Moreover, an attention to language, particularly the literary or the rhetorical dimension of language, enables a radical critique of neocolonialism, which (mis)uses “ethnic” literature by valuing it merely for its capacity to teach dominant groups about “the really important things in life Roots, Culture, Tradition, History, War, Human Evil” (Wong 200). An emphasis on language resists the neocolonialist effort to displace the literary dimension of The Kitchen God’s Wife.” (pp9-10)

That “fiction is also historical” and that “history is also fictive” (Spivak, In Other Worlds 244) enables The Kitchen God’s Wife to disable misrepresentations of Chinese history in terms that safeguard a future for debate on history, literature, and historical literature. This debate, along with this particular discussion of Tan’s novel, depends for its future on resisting the binary logic of either phenomenalism or theoreticism.

A phenomenalist response to The Kitchen God’s Wife understands it as representing a particular period in world history, most notably Japan’s illegal occupation of China during the 1930s and the 1940s. More specifically, Tan’s novel charts the movement of the Japanese military from Shanghai to Nanking, along with its bombing raids on so-called “safe place[s] . . . almost to the edge of China” (277). China’s transformation from dynasty to republic(s) is also discussed, as are the internal conflicts that both preceded and succeeded the Sino-Japanese War: “The old revolutionaries, the new revolutionaries, the Kuomintang and the Communists, the warlords, the bandits, and the students-gwah! gwah! gwah!- everybody squabbling, like old roosters claiming the same sunrise” [-p12] (205). The Kitchen God’s Wife lends itself to “information retrieval” (Spivak, Postcolonial 9) inasmuch as it represents an unknown, if not a forgotten, history, which includes the Rape of Nanking by the Japanese:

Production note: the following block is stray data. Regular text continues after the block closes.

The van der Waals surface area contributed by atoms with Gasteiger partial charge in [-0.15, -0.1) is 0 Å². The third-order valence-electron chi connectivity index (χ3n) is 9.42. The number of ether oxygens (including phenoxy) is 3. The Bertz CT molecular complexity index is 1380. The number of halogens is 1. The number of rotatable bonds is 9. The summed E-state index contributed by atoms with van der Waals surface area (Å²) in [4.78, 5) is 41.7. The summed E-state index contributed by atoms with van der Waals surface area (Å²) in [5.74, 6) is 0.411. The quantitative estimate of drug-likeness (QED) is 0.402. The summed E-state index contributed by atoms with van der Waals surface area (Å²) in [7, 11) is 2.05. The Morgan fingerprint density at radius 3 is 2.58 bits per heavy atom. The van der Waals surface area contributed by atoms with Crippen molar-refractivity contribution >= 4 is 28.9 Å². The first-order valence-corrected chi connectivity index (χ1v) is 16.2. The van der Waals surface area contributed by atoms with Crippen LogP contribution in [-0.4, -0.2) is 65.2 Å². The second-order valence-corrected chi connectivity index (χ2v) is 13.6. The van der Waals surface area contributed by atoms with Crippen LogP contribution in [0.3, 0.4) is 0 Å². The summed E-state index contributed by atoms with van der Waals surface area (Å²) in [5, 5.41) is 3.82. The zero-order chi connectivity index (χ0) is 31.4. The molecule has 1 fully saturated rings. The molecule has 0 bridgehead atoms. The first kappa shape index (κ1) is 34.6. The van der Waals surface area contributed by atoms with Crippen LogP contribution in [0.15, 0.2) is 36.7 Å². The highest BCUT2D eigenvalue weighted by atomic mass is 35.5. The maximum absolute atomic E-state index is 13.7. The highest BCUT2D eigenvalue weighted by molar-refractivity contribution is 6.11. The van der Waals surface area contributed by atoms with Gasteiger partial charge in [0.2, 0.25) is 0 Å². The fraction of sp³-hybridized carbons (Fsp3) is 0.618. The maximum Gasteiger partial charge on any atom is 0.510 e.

‘Raped old women, married women, and little girls, taking turns with them, over and over again. Sliced them open with a sword when they were all used up. Cut off their fingers to take their rings. Shot all the little sons, no more generations. Raped ten thousand, chopped down twenty or thirty thousand, a number that is no longer a number, no longer people.’ (295)